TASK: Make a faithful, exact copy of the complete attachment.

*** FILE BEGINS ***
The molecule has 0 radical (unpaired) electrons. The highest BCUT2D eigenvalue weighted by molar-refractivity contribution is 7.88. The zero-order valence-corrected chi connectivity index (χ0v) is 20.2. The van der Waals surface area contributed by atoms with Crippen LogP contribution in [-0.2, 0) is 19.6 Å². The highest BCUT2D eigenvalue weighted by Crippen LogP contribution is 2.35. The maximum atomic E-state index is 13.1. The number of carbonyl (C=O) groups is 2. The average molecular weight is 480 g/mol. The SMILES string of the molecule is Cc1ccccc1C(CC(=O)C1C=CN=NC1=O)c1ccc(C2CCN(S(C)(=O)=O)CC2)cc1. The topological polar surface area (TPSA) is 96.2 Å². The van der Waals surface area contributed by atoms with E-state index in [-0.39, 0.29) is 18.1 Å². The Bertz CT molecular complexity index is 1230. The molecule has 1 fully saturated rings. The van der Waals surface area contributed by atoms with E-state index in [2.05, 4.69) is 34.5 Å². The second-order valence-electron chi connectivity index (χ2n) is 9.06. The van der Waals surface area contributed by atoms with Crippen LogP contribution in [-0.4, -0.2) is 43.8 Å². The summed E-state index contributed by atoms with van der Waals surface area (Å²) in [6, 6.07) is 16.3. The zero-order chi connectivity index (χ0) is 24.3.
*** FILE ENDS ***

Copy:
The molecule has 0 radical (unpaired) electrons. The highest BCUT2D eigenvalue weighted by molar-refractivity contribution is 7.88. The zero-order valence-corrected chi connectivity index (χ0v) is 20.2. The van der Waals surface area contributed by atoms with Crippen LogP contribution in [-0.2, 0) is 19.6 Å². The highest BCUT2D eigenvalue weighted by Crippen LogP contribution is 2.35. The maximum atomic E-state index is 13.1. The number of carbonyl (C=O) groups is 2. The average molecular weight is 480 g/mol. The SMILES string of the molecule is Cc1ccccc1C(CC(=O)C1C=CN=NC1=O)c1ccc(C2CCN(S(C)(=O)=O)CC2)cc1. The topological polar surface area (TPSA) is 96.2 Å². The van der Waals surface area contributed by atoms with E-state index in [-0.39, 0.29) is 18.1 Å². The Bertz CT molecular complexity index is 1230. The molecule has 1 fully saturated rings. The van der Waals surface area contributed by atoms with E-state index in [2.05, 4.69) is 34.5 Å². The second-order valence-electron chi connectivity index (χ2n) is 9.06. The van der Waals surface area contributed by atoms with Crippen LogP contribution in [-0.4, -0.2) is 43.8 Å². The summed E-state index contributed by atoms with van der Waals surface area (Å²) in [6, 6.07) is 16.3. The zero-order chi connectivity index (χ0) is 24.3.